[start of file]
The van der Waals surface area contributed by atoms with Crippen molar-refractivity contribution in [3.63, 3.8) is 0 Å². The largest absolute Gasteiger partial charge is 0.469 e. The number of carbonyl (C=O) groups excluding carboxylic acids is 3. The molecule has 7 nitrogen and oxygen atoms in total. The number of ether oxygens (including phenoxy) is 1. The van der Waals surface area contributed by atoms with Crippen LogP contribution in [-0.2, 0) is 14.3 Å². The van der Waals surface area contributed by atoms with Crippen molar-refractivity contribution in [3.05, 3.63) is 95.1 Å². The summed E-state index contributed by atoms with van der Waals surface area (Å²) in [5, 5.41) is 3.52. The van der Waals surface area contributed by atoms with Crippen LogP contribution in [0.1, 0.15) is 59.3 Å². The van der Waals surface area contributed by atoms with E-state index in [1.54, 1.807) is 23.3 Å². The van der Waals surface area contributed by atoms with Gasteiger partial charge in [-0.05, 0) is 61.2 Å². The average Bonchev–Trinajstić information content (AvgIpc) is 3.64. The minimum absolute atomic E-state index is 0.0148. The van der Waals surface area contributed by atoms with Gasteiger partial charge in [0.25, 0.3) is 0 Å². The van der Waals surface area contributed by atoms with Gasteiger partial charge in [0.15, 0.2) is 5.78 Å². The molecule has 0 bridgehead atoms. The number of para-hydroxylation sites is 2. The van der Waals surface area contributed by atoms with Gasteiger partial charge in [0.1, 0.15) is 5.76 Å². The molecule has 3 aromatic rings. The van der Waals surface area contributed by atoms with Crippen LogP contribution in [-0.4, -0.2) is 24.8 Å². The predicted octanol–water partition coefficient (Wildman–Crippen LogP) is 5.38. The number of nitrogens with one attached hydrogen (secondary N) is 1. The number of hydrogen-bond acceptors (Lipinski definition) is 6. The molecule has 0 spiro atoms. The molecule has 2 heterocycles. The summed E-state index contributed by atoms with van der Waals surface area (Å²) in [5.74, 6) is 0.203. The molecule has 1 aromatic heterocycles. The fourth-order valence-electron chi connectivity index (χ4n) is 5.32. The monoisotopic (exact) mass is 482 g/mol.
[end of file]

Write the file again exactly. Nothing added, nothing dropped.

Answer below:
The van der Waals surface area contributed by atoms with Crippen molar-refractivity contribution in [3.63, 3.8) is 0 Å². The largest absolute Gasteiger partial charge is 0.469 e. The number of carbonyl (C=O) groups excluding carboxylic acids is 3. The molecule has 7 nitrogen and oxygen atoms in total. The number of ether oxygens (including phenoxy) is 1. The van der Waals surface area contributed by atoms with Crippen LogP contribution in [-0.2, 0) is 14.3 Å². The van der Waals surface area contributed by atoms with Crippen molar-refractivity contribution in [3.05, 3.63) is 95.1 Å². The summed E-state index contributed by atoms with van der Waals surface area (Å²) in [5, 5.41) is 3.52. The van der Waals surface area contributed by atoms with Crippen LogP contribution in [0.1, 0.15) is 59.3 Å². The van der Waals surface area contributed by atoms with E-state index in [1.54, 1.807) is 23.3 Å². The van der Waals surface area contributed by atoms with Gasteiger partial charge in [-0.05, 0) is 61.2 Å². The average Bonchev–Trinajstić information content (AvgIpc) is 3.64. The minimum absolute atomic E-state index is 0.0148. The van der Waals surface area contributed by atoms with Gasteiger partial charge in [0.25, 0.3) is 0 Å². The van der Waals surface area contributed by atoms with Gasteiger partial charge in [0.15, 0.2) is 5.78 Å². The molecule has 0 bridgehead atoms. The number of para-hydroxylation sites is 2. The van der Waals surface area contributed by atoms with Gasteiger partial charge in [0.1, 0.15) is 5.76 Å². The molecule has 3 aromatic rings. The van der Waals surface area contributed by atoms with Crippen LogP contribution in [-0.4, -0.2) is 24.8 Å². The predicted octanol–water partition coefficient (Wildman–Crippen LogP) is 5.38. The number of nitrogens with one attached hydrogen (secondary N) is 1. The number of hydrogen-bond acceptors (Lipinski definition) is 6. The molecule has 0 spiro atoms. The molecule has 2 heterocycles. The summed E-state index contributed by atoms with van der Waals surface area (Å²) in [5.74, 6) is 0.203. The molecule has 1 aromatic heterocycles. The fourth-order valence-electron chi connectivity index (χ4n) is 5.32. The monoisotopic (exact) mass is 482 g/mol.